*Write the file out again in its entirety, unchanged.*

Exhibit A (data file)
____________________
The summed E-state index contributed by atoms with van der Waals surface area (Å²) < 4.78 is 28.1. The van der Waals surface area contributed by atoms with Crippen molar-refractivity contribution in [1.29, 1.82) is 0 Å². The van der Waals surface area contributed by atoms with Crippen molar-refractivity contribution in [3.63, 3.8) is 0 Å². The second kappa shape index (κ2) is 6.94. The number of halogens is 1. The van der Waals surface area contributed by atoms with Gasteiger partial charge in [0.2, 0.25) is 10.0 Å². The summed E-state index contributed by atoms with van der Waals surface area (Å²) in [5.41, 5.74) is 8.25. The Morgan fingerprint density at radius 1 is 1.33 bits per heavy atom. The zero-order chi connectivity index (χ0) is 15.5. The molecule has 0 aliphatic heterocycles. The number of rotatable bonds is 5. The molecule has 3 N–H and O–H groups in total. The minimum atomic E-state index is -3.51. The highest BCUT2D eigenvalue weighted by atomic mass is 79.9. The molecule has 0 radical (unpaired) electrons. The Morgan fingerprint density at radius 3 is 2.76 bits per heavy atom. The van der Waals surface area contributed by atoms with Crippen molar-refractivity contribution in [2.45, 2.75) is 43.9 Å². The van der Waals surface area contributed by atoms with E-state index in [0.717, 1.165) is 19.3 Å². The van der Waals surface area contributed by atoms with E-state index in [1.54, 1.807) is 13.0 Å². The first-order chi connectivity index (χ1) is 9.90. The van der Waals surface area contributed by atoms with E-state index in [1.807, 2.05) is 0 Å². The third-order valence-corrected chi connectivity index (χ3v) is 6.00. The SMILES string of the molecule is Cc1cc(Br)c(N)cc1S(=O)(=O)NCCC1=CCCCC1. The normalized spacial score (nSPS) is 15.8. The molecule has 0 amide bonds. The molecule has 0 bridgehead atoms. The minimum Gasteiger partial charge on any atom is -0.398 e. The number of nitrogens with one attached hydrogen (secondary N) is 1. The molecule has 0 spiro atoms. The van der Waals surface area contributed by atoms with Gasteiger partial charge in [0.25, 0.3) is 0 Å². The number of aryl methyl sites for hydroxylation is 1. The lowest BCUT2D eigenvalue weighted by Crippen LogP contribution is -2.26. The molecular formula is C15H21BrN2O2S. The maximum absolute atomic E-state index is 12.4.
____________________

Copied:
The summed E-state index contributed by atoms with van der Waals surface area (Å²) < 4.78 is 28.1. The van der Waals surface area contributed by atoms with Crippen molar-refractivity contribution in [1.29, 1.82) is 0 Å². The van der Waals surface area contributed by atoms with Crippen molar-refractivity contribution in [3.63, 3.8) is 0 Å². The second kappa shape index (κ2) is 6.94. The number of halogens is 1. The van der Waals surface area contributed by atoms with Gasteiger partial charge in [0.2, 0.25) is 10.0 Å². The summed E-state index contributed by atoms with van der Waals surface area (Å²) in [5.41, 5.74) is 8.25. The Morgan fingerprint density at radius 1 is 1.33 bits per heavy atom. The zero-order chi connectivity index (χ0) is 15.5. The molecule has 0 aliphatic heterocycles. The number of rotatable bonds is 5. The molecule has 3 N–H and O–H groups in total. The minimum atomic E-state index is -3.51. The highest BCUT2D eigenvalue weighted by atomic mass is 79.9. The molecule has 0 radical (unpaired) electrons. The Morgan fingerprint density at radius 3 is 2.76 bits per heavy atom. The van der Waals surface area contributed by atoms with Crippen molar-refractivity contribution in [2.45, 2.75) is 43.9 Å². The van der Waals surface area contributed by atoms with E-state index in [0.717, 1.165) is 19.3 Å². The van der Waals surface area contributed by atoms with E-state index in [1.54, 1.807) is 13.0 Å². The first-order chi connectivity index (χ1) is 9.90. The van der Waals surface area contributed by atoms with E-state index in [1.807, 2.05) is 0 Å². The third-order valence-corrected chi connectivity index (χ3v) is 6.00. The SMILES string of the molecule is Cc1cc(Br)c(N)cc1S(=O)(=O)NCCC1=CCCCC1. The normalized spacial score (nSPS) is 15.8. The molecule has 0 amide bonds. The molecule has 0 bridgehead atoms. The minimum Gasteiger partial charge on any atom is -0.398 e. The number of nitrogens with one attached hydrogen (secondary N) is 1. The molecule has 0 spiro atoms. The van der Waals surface area contributed by atoms with Gasteiger partial charge in [0.25, 0.3) is 0 Å². The number of aryl methyl sites for hydroxylation is 1. The lowest BCUT2D eigenvalue weighted by Crippen LogP contribution is -2.26. The molecular formula is C15H21BrN2O2S. The maximum absolute atomic E-state index is 12.4.